LONDON (AP) — Inflation in European countries using the euro hit a new high in July, pushed by higher energy prices powered by Russia’s War in Ukrainebut the economy managed better-than-expected, albeit weak, growth in the second quarter.
Annual inflation in the 19 eurozone countries reached 8.9% in July, an increase 8.6% in Juneaccording to figures published Friday by the statistical agency of the European Union.
During months, inflation has reached its highest levels since 1997, when record keeping for the euro started, European Central Bank to raise interest rates last week for the first time in 11 years to bring prices down.
The Eurozone economy managed to grow by 0.7% from April to July compared to the previous quarter, which contrasts with the contraction in the United Stateswhere fears grow of a recession. The outlook is equally bleak for Europe.
Analysts say that economic growth linked to a tourism rebound could be the last glimmer of good news, with inflation, rising interest rates and a worsening war-fueled energy crisis should plunge the eurozone into recession Later this year.
“This is likely to be as good as it gets for the eurozone for the foreseeable future,” Andrew Kenningham, chief European economist at Capital Economics, wrote in an analyst note.
Growth has already stagnated in Germany, Europe’s traditional economic engine, after being hit by a series of cuts in Russian natural gas used for industry. France staved off recession fears by posting modest growth of 0.5% in the second quarter, while Italy and Spain beat expectations with expansions of 1% and 1.1%, respectively .
Energy prices, meanwhile, jumped 39.7% in the eurozone this month, slightly less than in June due to gas supply problems. Food pricesalcohol and tobacco rose 9.8%, faster than last month’s rise due to rising transportation costs, shortages and uncertainty over Ukrainian supply.
“Another bad inflation reading for July,” said Bert Colijn, senior eurozone economist for ING Bank, adding that there were “no imminent signs of relief.”
The United States also faces high inflation, reaching 40-year highs, but unlike Europe, it has already seen its the economy shrinks for two consecutive quarters. At the same time, the labor market is stronger than before the COVID-19 pandemic, and most economists, including Federal Reserve Chairman Jerome Powell, have said they don’t think the economy was in recession.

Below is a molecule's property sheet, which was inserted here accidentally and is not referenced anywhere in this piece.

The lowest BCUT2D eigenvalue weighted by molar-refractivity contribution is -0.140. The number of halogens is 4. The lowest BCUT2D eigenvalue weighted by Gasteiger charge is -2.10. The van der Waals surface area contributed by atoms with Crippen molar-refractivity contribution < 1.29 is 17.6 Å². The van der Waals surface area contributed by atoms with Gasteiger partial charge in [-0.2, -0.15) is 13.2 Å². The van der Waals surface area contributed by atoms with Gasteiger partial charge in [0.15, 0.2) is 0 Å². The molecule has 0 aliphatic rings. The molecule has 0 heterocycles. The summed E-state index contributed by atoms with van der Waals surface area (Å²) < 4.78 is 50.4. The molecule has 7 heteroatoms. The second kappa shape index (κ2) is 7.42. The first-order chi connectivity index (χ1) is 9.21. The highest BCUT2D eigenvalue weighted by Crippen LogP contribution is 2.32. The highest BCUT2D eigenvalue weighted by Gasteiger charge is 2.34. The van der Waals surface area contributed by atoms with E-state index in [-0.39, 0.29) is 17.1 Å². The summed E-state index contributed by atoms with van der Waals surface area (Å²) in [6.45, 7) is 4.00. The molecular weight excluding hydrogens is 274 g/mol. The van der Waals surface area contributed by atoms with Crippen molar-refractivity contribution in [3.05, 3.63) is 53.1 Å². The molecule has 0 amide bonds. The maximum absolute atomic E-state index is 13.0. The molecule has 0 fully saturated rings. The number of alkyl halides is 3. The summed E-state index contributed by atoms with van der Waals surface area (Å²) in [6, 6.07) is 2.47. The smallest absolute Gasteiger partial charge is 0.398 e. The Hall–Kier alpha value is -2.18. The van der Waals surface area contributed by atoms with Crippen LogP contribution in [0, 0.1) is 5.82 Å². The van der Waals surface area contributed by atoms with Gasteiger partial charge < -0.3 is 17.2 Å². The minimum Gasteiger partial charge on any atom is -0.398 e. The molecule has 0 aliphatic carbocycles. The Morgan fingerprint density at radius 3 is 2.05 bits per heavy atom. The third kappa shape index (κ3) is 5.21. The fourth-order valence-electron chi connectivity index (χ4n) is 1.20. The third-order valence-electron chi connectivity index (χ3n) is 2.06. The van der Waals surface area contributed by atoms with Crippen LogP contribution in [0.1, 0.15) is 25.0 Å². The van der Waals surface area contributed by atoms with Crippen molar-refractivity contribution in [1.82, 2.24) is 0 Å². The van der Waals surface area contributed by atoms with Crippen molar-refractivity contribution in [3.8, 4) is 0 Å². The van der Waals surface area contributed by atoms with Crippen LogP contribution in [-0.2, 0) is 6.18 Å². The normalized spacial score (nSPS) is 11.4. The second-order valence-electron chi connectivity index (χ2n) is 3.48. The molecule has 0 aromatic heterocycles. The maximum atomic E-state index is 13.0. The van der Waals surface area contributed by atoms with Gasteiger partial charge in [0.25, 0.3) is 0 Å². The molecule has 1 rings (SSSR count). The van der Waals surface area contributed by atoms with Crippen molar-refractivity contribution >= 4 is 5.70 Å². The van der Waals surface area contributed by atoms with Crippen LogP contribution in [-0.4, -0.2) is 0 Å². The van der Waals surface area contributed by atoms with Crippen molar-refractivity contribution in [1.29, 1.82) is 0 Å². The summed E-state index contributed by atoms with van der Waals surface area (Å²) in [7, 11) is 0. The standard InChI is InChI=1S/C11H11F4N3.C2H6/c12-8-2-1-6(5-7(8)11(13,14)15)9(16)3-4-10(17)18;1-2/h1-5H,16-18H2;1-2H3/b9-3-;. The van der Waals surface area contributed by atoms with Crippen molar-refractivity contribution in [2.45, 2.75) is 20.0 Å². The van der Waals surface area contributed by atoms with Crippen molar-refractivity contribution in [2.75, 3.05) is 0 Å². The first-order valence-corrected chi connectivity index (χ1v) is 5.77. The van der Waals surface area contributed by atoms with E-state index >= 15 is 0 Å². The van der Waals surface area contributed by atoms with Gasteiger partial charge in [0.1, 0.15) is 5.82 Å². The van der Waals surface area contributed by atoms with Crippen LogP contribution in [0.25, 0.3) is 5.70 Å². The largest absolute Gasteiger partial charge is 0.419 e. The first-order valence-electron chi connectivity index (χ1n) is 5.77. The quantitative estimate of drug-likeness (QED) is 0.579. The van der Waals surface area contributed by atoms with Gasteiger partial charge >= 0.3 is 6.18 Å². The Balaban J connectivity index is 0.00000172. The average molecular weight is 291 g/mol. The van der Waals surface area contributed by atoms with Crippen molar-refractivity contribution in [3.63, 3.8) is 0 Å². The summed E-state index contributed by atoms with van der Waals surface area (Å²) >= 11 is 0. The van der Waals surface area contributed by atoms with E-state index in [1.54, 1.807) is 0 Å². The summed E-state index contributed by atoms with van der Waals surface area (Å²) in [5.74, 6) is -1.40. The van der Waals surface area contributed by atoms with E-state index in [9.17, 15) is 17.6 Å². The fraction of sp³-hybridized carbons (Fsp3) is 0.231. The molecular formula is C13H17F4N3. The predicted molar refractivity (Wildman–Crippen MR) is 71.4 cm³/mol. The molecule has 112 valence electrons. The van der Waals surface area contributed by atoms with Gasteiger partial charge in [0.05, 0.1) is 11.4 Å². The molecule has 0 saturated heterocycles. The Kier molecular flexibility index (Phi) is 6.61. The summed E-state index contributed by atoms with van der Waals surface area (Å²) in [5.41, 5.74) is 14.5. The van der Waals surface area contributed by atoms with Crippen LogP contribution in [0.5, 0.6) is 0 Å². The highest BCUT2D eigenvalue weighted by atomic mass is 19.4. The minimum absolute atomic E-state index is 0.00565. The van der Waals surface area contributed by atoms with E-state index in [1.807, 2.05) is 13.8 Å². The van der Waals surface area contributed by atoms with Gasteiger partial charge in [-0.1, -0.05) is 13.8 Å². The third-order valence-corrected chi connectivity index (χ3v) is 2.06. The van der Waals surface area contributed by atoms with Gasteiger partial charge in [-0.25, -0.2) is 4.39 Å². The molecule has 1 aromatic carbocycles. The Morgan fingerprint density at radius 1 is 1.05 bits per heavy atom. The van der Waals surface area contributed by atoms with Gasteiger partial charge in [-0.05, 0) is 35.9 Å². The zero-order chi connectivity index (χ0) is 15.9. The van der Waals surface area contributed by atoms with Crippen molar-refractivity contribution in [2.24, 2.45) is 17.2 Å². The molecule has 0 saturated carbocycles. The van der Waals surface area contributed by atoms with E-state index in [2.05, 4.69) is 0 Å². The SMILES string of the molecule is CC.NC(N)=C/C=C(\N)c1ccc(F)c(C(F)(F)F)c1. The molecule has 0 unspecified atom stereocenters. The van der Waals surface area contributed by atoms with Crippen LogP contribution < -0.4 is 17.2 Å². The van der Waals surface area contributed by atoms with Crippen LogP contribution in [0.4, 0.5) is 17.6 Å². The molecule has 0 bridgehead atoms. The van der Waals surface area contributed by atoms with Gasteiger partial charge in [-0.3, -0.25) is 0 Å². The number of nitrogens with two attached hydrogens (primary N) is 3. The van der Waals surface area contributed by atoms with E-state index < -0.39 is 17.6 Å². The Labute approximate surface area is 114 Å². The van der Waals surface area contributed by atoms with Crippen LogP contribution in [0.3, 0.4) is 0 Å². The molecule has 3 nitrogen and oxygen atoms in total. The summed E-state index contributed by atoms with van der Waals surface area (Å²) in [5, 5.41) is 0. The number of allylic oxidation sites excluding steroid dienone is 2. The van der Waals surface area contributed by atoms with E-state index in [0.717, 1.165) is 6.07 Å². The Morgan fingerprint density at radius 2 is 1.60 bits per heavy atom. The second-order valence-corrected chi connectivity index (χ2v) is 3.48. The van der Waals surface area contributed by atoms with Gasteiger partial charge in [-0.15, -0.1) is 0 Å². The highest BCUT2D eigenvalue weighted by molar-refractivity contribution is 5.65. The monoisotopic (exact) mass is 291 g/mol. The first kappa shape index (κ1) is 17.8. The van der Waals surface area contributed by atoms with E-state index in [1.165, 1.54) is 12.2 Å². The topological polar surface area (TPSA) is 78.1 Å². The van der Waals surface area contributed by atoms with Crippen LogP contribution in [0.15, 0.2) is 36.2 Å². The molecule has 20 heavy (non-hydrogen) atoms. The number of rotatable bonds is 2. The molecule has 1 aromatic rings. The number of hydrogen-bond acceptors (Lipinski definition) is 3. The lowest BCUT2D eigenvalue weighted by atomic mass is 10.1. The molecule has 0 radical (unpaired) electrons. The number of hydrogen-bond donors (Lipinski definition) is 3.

Many, however, increasingly expect an economic downturn in the United States to begin later this year or next, much like in Europe.
Europe’s risk is largely linked to its dependence on Russian energy, with Moscow limits natural gas flows that power factories, generate electricity and heat homes in the winter.
More discounts this week via a major gas pipeline to Germany, Nord Stream 1, raised fears that the Kremlin could completely cut off supply. It would force rationing of energy-intensive industries and drive up already record levels of inflation due to soaring energy prices, threatening to plunge the 27-nation bloc into recession.
As European Union governments this week approved a measure to reduce gas consumption by 15% and passed tax cuts and subsidies to ease a cost of living crisis, Europe is at the mercy of Russia and the climate.
A cold winter, when demand for natural gas soars, could reduce storage levels that governments are now scrambling to fill but was made infinitely more difficult by Russia’s cuts.
“With the region’s gas supply now tight and inflation expected to remain elevated for some time, the eurozone is likely to slide into recession,” Michael Tran, deputy economist at Capital Economics, said in an analysis. this week.
While the European Central Bank has started raising rates to calm inflation and expects another hike in September, it has lagging behind other central banks like the Fed and the Bank of England to make credit more expensive, fearing the disproportionate impact of soaring war-related energy prices.
The impact of the recent ECB rate hike on inflation has been “very limited, although it adds to a further cooling of demand in the eurozone,” ING’s Colijn wrote.
“With a recession looming and inflation reaching new highs, the question is how the ECB will react to an economy that is already cooling,” he said.
Barry contributed from Milan.
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